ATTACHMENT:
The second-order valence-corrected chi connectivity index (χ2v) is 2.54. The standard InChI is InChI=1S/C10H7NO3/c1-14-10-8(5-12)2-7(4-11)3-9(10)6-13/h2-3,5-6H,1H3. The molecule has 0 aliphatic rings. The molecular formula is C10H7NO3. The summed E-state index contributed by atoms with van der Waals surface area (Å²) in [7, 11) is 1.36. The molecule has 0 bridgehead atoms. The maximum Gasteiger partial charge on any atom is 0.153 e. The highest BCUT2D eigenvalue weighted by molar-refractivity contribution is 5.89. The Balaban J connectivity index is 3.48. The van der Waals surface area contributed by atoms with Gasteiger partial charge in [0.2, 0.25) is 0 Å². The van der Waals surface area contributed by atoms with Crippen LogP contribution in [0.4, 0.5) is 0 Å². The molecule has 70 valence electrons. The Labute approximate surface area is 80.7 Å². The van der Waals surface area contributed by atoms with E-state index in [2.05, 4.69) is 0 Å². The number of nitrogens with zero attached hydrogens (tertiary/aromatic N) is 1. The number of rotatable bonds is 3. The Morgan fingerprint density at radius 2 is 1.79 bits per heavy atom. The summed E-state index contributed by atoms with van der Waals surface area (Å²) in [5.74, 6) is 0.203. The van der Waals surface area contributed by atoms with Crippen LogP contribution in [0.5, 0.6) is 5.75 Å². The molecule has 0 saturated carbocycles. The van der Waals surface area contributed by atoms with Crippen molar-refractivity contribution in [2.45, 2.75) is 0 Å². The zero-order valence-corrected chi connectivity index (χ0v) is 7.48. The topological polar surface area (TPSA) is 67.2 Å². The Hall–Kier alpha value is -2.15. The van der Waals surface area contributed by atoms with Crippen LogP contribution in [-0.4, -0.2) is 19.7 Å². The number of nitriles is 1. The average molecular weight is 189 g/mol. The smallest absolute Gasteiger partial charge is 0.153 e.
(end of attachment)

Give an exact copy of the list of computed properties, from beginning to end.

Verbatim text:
The second-order valence-corrected chi connectivity index (χ2v) is 2.54. The standard InChI is InChI=1S/C10H7NO3/c1-14-10-8(5-12)2-7(4-11)3-9(10)6-13/h2-3,5-6H,1H3. The molecule has 0 aliphatic rings. The molecular formula is C10H7NO3. The summed E-state index contributed by atoms with van der Waals surface area (Å²) in [7, 11) is 1.36. The molecule has 0 bridgehead atoms. The maximum Gasteiger partial charge on any atom is 0.153 e. The highest BCUT2D eigenvalue weighted by molar-refractivity contribution is 5.89. The Balaban J connectivity index is 3.48. The van der Waals surface area contributed by atoms with Gasteiger partial charge in [0.2, 0.25) is 0 Å². The van der Waals surface area contributed by atoms with Crippen LogP contribution in [0.4, 0.5) is 0 Å². The molecule has 70 valence electrons. The Labute approximate surface area is 80.7 Å². The van der Waals surface area contributed by atoms with E-state index in [2.05, 4.69) is 0 Å². The number of nitrogens with zero attached hydrogens (tertiary/aromatic N) is 1. The number of rotatable bonds is 3. The Morgan fingerprint density at radius 2 is 1.79 bits per heavy atom. The summed E-state index contributed by atoms with van der Waals surface area (Å²) in [5.74, 6) is 0.203. The van der Waals surface area contributed by atoms with Crippen LogP contribution in [0.5, 0.6) is 5.75 Å². The molecule has 0 saturated carbocycles. The van der Waals surface area contributed by atoms with Crippen molar-refractivity contribution in [2.45, 2.75) is 0 Å². The zero-order valence-corrected chi connectivity index (χ0v) is 7.48. The topological polar surface area (TPSA) is 67.2 Å². The Hall–Kier alpha value is -2.15. The van der Waals surface area contributed by atoms with Crippen LogP contribution in [-0.4, -0.2) is 19.7 Å². The number of nitriles is 1. The average molecular weight is 189 g/mol. The smallest absolute Gasteiger partial charge is 0.153 e.